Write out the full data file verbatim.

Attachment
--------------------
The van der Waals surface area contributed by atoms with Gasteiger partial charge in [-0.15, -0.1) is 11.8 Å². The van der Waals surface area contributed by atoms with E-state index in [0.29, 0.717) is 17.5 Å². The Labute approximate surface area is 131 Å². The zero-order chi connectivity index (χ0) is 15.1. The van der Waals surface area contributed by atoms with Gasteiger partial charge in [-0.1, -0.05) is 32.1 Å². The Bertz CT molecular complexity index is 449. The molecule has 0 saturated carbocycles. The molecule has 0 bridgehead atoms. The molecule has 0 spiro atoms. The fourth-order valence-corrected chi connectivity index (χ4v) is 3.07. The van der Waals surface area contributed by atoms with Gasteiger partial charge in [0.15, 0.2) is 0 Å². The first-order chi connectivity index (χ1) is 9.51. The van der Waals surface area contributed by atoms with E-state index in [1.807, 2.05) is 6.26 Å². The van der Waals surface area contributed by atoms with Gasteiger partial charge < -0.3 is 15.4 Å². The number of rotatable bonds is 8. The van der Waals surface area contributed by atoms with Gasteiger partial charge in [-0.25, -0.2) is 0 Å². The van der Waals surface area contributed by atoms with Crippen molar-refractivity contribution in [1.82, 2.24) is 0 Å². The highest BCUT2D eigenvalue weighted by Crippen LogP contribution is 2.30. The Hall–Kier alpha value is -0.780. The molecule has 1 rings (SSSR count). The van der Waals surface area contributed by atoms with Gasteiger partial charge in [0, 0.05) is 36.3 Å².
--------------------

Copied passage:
The van der Waals surface area contributed by atoms with Gasteiger partial charge in [-0.15, -0.1) is 11.8 Å². The van der Waals surface area contributed by atoms with E-state index in [0.29, 0.717) is 17.5 Å². The Labute approximate surface area is 131 Å². The zero-order chi connectivity index (χ0) is 15.1. The van der Waals surface area contributed by atoms with Gasteiger partial charge in [-0.1, -0.05) is 32.1 Å². The Bertz CT molecular complexity index is 449. The molecule has 0 saturated carbocycles. The molecule has 0 bridgehead atoms. The molecule has 0 spiro atoms. The fourth-order valence-corrected chi connectivity index (χ4v) is 3.07. The van der Waals surface area contributed by atoms with Gasteiger partial charge in [0.15, 0.2) is 0 Å². The first-order chi connectivity index (χ1) is 9.51. The van der Waals surface area contributed by atoms with E-state index in [1.807, 2.05) is 6.26 Å². The van der Waals surface area contributed by atoms with Gasteiger partial charge < -0.3 is 15.4 Å². The number of rotatable bonds is 8. The van der Waals surface area contributed by atoms with Gasteiger partial charge in [-0.25, -0.2) is 0 Å². The van der Waals surface area contributed by atoms with Crippen molar-refractivity contribution in [1.82, 2.24) is 0 Å². The highest BCUT2D eigenvalue weighted by Crippen LogP contribution is 2.30. The Hall–Kier alpha value is -0.780. The molecule has 1 rings (SSSR count). The van der Waals surface area contributed by atoms with Gasteiger partial charge in [0, 0.05) is 36.3 Å².